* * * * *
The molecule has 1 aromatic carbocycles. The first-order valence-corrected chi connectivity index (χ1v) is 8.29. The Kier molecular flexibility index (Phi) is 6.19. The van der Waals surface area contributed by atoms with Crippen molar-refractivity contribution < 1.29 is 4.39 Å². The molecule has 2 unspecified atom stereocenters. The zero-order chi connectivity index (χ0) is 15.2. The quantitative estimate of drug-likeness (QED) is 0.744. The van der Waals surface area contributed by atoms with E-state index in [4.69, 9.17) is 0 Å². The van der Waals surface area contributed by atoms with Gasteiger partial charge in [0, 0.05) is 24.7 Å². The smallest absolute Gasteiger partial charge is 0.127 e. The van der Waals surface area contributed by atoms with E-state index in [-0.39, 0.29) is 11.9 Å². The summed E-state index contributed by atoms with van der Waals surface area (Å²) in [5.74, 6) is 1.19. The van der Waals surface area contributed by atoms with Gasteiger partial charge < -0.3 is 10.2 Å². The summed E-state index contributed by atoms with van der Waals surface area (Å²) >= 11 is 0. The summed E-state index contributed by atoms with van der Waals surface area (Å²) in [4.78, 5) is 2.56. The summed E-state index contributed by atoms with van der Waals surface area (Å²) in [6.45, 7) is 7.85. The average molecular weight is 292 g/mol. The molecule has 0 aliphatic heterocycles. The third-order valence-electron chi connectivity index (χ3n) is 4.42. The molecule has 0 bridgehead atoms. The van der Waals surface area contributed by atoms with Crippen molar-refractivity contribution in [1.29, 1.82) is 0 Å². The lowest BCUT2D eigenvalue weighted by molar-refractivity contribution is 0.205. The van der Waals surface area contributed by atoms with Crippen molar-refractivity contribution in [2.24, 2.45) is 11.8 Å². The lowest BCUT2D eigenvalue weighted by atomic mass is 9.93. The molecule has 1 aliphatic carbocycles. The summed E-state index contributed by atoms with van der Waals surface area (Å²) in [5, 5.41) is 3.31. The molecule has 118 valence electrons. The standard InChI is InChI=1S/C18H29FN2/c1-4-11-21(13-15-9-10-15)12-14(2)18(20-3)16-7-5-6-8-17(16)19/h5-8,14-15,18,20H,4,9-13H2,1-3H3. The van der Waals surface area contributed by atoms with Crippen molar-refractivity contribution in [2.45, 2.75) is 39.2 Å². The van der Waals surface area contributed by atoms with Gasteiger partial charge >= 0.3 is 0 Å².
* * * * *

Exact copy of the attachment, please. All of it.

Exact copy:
The molecule has 1 aromatic carbocycles. The first-order valence-corrected chi connectivity index (χ1v) is 8.29. The Kier molecular flexibility index (Phi) is 6.19. The van der Waals surface area contributed by atoms with Crippen molar-refractivity contribution < 1.29 is 4.39 Å². The molecule has 2 unspecified atom stereocenters. The zero-order chi connectivity index (χ0) is 15.2. The quantitative estimate of drug-likeness (QED) is 0.744. The van der Waals surface area contributed by atoms with E-state index in [4.69, 9.17) is 0 Å². The van der Waals surface area contributed by atoms with Gasteiger partial charge in [0, 0.05) is 24.7 Å². The smallest absolute Gasteiger partial charge is 0.127 e. The van der Waals surface area contributed by atoms with E-state index in [-0.39, 0.29) is 11.9 Å². The summed E-state index contributed by atoms with van der Waals surface area (Å²) in [5.74, 6) is 1.19. The van der Waals surface area contributed by atoms with Gasteiger partial charge < -0.3 is 10.2 Å². The summed E-state index contributed by atoms with van der Waals surface area (Å²) >= 11 is 0. The summed E-state index contributed by atoms with van der Waals surface area (Å²) in [4.78, 5) is 2.56. The summed E-state index contributed by atoms with van der Waals surface area (Å²) in [6.45, 7) is 7.85. The average molecular weight is 292 g/mol. The molecule has 0 aliphatic heterocycles. The third-order valence-electron chi connectivity index (χ3n) is 4.42. The molecule has 0 bridgehead atoms. The van der Waals surface area contributed by atoms with Crippen molar-refractivity contribution in [1.29, 1.82) is 0 Å². The lowest BCUT2D eigenvalue weighted by molar-refractivity contribution is 0.205. The van der Waals surface area contributed by atoms with Crippen molar-refractivity contribution in [2.24, 2.45) is 11.8 Å². The lowest BCUT2D eigenvalue weighted by atomic mass is 9.93. The molecule has 1 aliphatic carbocycles. The summed E-state index contributed by atoms with van der Waals surface area (Å²) in [5, 5.41) is 3.31. The molecule has 118 valence electrons. The standard InChI is InChI=1S/C18H29FN2/c1-4-11-21(13-15-9-10-15)12-14(2)18(20-3)16-7-5-6-8-17(16)19/h5-8,14-15,18,20H,4,9-13H2,1-3H3. The van der Waals surface area contributed by atoms with Crippen molar-refractivity contribution in [2.45, 2.75) is 39.2 Å². The van der Waals surface area contributed by atoms with Gasteiger partial charge >= 0.3 is 0 Å².